Suffolk

New Wolsey Theatre's Pulse Fringe Festival 2011

Running On Air
Image caption Running On Air will be performed in a camper van outside the New Wolsey Theatre

Ipswich's New Wolsey Theatre says funding is secure for its alternative theatre fortnight.

The Pulse Fringe Festival runs from 26 May until 11 June in eight venues showcasing new productions.

The New Wolsey was recently successful in getting Arts Council funding approved until 2015.

Sarah Holmes, New Wolsey chief executive, said: "You have to be nurturing the next generations of theatre-makers."

The Pulse Fringe Festival has been running for over a decade and it focuses on works-in-progress and new plays.

Venues include the main theatre and New Wolsey Studio as well as events in a camper van, a silver Airstream caravan, the Tower Ramparts Shopping Centre and on the street at the Giles Circus.

'On the edge'

Emma Bettridge, festival director, said: "The nature of fringe is that it's trying to be on the edge of what is considered the norm of theatre.

"Just come and take a risk and have a bit of fun for a relatively little amount of money."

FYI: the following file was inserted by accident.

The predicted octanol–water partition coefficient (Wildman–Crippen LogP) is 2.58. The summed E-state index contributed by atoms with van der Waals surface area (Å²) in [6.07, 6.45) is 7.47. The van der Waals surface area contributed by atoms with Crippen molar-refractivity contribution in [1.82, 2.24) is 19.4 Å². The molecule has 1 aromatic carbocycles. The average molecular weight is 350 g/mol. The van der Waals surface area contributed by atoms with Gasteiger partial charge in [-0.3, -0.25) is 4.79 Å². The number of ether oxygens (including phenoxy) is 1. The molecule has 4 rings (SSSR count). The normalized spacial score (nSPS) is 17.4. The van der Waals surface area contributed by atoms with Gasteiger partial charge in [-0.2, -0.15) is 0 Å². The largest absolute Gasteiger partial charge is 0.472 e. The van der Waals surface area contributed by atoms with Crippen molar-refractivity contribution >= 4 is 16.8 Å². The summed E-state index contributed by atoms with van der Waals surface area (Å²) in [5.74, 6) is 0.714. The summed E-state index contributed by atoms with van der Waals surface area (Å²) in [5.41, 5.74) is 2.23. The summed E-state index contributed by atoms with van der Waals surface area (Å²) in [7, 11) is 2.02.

Ticket prices are generally £5 for works-in-progress - which often have post-performance discussions with the audience - and £8 for finished productions.

In March, the Arts Council confirmed it would provide a grant of £2.5m to the New Wolsey for the three years until 2015.

The theatre, which has an annual turnover of £2m, also gets public funding from Suffolk County Council (£177,000 for 2011-12) and Ipswich Borough Council (£92,000 for 2011-12).

Pulse gets a separate grant of £40,000 a year from the Arts Council.

Image caption Sarah Holmes said Pulse was "critical" to the work of the New Wolsey Theatre

Mentoring talent

The festival includes work from 12 companies which are part of the Arts Council's Escalator project which aims to mentor talent and help them perform at the Edinburgh Fringe.

Ms Holmes said: "We always have very high targets, but choosing the work [at Pulse] is not about working out how much money it's going to make.

"It's about where those various artists are in their development."

She said Pulse was the sort of thing the Arts Council is looking for when it considers grant applications.

"It's critical - we are about presenting work and developing people's creativity whether they be participants from the community, youth or professional artists."

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